but I agree that, going with the spirit of medieval recreation, it
      should be OK to use pre-Meiji history as "period" for Japanese
      personae.


      ****************************************
      Subete no kisoku ni reigai ari.
      <There is an exception to every rule.>
      ****************************************

      Jordan Malokofsky - Mundane
      Tatsuki Akira - SCA
      Sir Pip - Cyberspace Avatar
      http://www.malokofsky.ann-arbor.mi.us
    • Joshua Badgley
      The problem with moving the SCA cut-off date for non-European personae(?) is that, according to SCA guidelines, any non-European is said to be visiting, and
      Message 2 of 7 , Nov 5, 1999
        The problem with moving the SCA cut-off date for non-European
        personae(?) is that, according to SCA guidelines, any non-European is said
        to be 'visiting,' and so must still conform to the 1600 date.

        If, however, a subset of people from the SCA decide that they also want to
        recreate a period outside the strict guidelines, there is nothing to
        prevent that. If you and your friends want to recreate Edo Japan, go
        right ahead. However, they would not have been visiting European courts,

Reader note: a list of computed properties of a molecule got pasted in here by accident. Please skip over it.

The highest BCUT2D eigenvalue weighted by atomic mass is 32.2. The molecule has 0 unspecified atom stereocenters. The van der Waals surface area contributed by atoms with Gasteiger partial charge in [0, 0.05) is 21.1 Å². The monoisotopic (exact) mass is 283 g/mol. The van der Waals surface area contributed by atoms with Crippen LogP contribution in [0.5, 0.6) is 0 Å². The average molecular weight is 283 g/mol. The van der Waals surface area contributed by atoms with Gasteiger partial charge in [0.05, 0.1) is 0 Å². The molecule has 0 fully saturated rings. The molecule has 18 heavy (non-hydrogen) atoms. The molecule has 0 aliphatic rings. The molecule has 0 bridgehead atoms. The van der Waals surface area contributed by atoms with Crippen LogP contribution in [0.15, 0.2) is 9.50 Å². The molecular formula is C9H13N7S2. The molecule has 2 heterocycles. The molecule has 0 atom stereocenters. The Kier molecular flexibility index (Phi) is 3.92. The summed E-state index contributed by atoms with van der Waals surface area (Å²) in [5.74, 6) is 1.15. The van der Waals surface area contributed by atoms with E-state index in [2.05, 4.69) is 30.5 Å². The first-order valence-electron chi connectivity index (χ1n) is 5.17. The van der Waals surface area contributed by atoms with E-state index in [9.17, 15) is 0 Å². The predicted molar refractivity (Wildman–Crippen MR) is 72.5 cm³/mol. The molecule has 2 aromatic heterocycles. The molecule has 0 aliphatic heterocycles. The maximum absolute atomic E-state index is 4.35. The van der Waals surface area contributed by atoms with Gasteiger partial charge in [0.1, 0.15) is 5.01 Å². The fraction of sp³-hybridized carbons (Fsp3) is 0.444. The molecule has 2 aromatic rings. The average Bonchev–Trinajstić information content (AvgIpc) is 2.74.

and so are not appropriate for a strict SCA event.

        As to Edo: The Edo period started with the Tokugawa Shogunate, when
        Hideyoshi Toyotomi died and Ieyasu Tokugawa became Shogun, which all
        happened at the turn of the century. As such, all of the Edo period is
        post-1600 (and then ends in 1868, with the Meiji, or 'Enlightened' Era).

        Please correct any mistakes I have made; it is late and I fear my mind
        might be slipping.


        -Godric Logan
      • akimoya
        ... Personally, I ve never really agreed with the 1600 cut off date - I ve always thought that it should be *earlier*, not later. It has always been my
        Message 3 of 7 , Nov 5, 1999
          On Thu, 4 Nov 1999 shubnigurath@... wrote:

          > To that end I would say that, anathema though it may be to many